Inflammation and swelling of the tendon sheaths put pressure on the adjacent nerves and leads to pain and numbness in the thumb side of the wrist. Strain on these tendons can cause swelling and irritation, and lead to a condition called De Quervain's tenosynovitis

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  • Dupuytren's ContractureDupuytren's Contracture

    Dupuytren’s contracture is a hand condition where thickening of the underlying fibrous tissues of the palm causes the fingers to bend inward.

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  • Trigger FingerTrigger Finger

    Inflammation in the tenosynovium leads to a condition called trigger finger, also known as stenosing tenosynovitis or flexor tendonitis, where one of the fingers or thumb of the hand is caught in a bent position. The affected digit may straighten with a quick snap, like pulling and releasing the trigger on a gun, hence the name trigger finger.

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  • Congenital Defects of the Hand and WristCongenital Defects of the Hand and Wrist

    The hand and wrist are formed during the 8th week of gestation. This process consists of various steps and failure in any one or more of these steps may cause congenital or birth defects. The deformities may be major (absence of a bone) or minor (disproportion of a finger).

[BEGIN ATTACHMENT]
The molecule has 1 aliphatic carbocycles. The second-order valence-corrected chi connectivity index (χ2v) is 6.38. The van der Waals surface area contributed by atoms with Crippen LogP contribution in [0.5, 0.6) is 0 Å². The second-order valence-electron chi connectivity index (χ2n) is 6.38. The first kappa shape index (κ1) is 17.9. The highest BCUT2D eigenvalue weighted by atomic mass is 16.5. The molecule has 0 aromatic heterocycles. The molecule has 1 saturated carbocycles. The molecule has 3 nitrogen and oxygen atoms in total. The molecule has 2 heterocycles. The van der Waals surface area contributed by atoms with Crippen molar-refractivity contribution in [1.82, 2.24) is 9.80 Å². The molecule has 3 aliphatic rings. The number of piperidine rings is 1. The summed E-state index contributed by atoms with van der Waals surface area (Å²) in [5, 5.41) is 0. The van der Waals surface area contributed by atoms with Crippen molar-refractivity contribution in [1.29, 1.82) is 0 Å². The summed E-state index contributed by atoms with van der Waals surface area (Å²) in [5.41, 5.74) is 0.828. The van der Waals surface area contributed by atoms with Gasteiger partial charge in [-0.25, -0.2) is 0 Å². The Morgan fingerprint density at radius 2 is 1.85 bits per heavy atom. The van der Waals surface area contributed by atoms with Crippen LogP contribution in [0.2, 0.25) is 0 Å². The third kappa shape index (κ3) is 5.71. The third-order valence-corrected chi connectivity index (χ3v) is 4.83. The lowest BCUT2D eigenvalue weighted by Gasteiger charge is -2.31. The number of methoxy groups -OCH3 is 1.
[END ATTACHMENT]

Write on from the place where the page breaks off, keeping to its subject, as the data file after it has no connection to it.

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  • TrapeziectomyHand

    Trapeziectomy is a surgical procedure to treat a medical condition called “thumb base arthritis”. The procedure involves removal of a small, cube-shaped bone known as the “trapezium” at the base of the thumb joint which joins your thumb to your wrist.

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  • Hand PainHand

    Hand pain is characterized by distress in the joints and tissues of the hand or fingers. Hand pain can be depicted as pulsating, aching, increased warmth, prickling, irritation and inflexibility.

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  • Hand InfectionsHand Infections

    The hand becomes infected more frequently as it is one of the most commonly injured parts of our body.

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  • Wrist InjuriesWrist Injuries

    The wrist is a commonly injured joint in the body. Problems include sprains and strains as well as fractures that can occur with lifting and carrying heavy objects, while operating machinery, bracing against a fall, or from sports-related injuries.

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  • Wrist TumorsWrist Tumors